If you are raising 25 or more chicks you’ll want a large container. I use a child’s plastic swimming pool. Its water proof and contains the chicks and bedding. I use one about 4 ft round. Set up a guard of cardboard or fencing around the pool about 12 to 18 inches tall. This contains the chicks as they grow.

If you have a smaller number of chicks I have used the plastic tubs you buy for storage. They come in several sizes and are easy to find year round. They are water proof and have covers.

The brooder needs a heat source to keep the baby chickens warm. The easiest is a lamp. Utility lamps come with clamps and aluminum reflector to reflect the light. Use a 100 watts standard bulb. The infrared heat bulbs tend to be too hot. You’ll hang the light over the brooder about 10 inches above the chicks. The Baby Chicks will huddle around the lamp to keep warm.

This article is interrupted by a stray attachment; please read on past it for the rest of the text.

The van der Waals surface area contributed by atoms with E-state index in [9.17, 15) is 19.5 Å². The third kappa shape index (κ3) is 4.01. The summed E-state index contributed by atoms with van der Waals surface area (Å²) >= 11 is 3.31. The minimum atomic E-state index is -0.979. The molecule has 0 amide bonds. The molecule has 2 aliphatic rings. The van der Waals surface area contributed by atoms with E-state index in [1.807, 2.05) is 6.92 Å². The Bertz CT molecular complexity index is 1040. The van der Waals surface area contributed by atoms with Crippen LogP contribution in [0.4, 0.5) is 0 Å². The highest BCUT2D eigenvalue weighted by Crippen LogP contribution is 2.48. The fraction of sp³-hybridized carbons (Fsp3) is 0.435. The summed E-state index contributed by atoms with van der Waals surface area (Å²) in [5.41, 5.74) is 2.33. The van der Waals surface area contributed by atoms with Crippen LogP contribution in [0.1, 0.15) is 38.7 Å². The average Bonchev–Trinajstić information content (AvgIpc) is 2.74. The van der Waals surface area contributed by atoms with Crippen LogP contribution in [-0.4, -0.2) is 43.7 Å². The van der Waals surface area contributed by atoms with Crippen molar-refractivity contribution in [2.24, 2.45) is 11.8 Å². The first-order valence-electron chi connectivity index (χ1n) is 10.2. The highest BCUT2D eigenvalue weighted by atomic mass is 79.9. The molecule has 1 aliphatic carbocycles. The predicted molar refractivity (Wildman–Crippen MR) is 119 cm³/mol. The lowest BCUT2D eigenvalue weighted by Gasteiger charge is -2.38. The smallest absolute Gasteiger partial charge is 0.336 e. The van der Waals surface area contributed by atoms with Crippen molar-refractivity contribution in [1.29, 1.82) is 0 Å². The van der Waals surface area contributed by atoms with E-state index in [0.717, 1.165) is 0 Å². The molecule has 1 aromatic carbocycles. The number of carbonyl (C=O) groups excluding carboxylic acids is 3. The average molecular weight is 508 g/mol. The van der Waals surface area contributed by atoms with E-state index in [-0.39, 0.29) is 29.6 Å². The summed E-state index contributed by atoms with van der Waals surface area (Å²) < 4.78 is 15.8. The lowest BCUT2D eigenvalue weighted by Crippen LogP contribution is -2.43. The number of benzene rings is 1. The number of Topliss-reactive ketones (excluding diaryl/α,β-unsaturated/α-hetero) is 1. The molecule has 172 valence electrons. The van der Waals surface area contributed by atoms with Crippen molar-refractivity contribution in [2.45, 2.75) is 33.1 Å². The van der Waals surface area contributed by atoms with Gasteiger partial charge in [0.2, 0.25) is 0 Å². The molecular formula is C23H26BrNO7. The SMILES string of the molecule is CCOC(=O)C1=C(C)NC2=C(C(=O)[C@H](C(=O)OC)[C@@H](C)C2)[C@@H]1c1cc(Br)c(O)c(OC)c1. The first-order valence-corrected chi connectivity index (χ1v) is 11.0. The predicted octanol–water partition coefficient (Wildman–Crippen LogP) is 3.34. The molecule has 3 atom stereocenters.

You’ll need some kind of bedding. Bedding absorbs the droppings and keeps the brooders clean. I use news paper and pine shavings because it’s easy to get and great for mulch for the compost pile.

The chicks need a constant supply of food and water. The feed store carries all sizes of waters and feeders. I like the small quart size for new chicks. You’ll need one each for water and feed per 6 to 8 birds. When you move the chickens outside use larger feeders and water containers.

Buy a bag of chick starter. 50 lb bags are the most economical. A starter feed provides the new chicks with all the nutrition they’ll need for the first 8 weeks.

Setting up the Brooder for Baby Chickens

Before bring your baby chickens home have their outside coop ready because chicks grow fast, you’ll want to put them in the coop sooner than you think. You don’t want to be scrambling putting your coop in order.

Once your supplies are all gathered you’re ready to set up the brooder. Choose a location that is not drafty. Depending on your location you may choose to house the brooder outside in a mild climate or inside.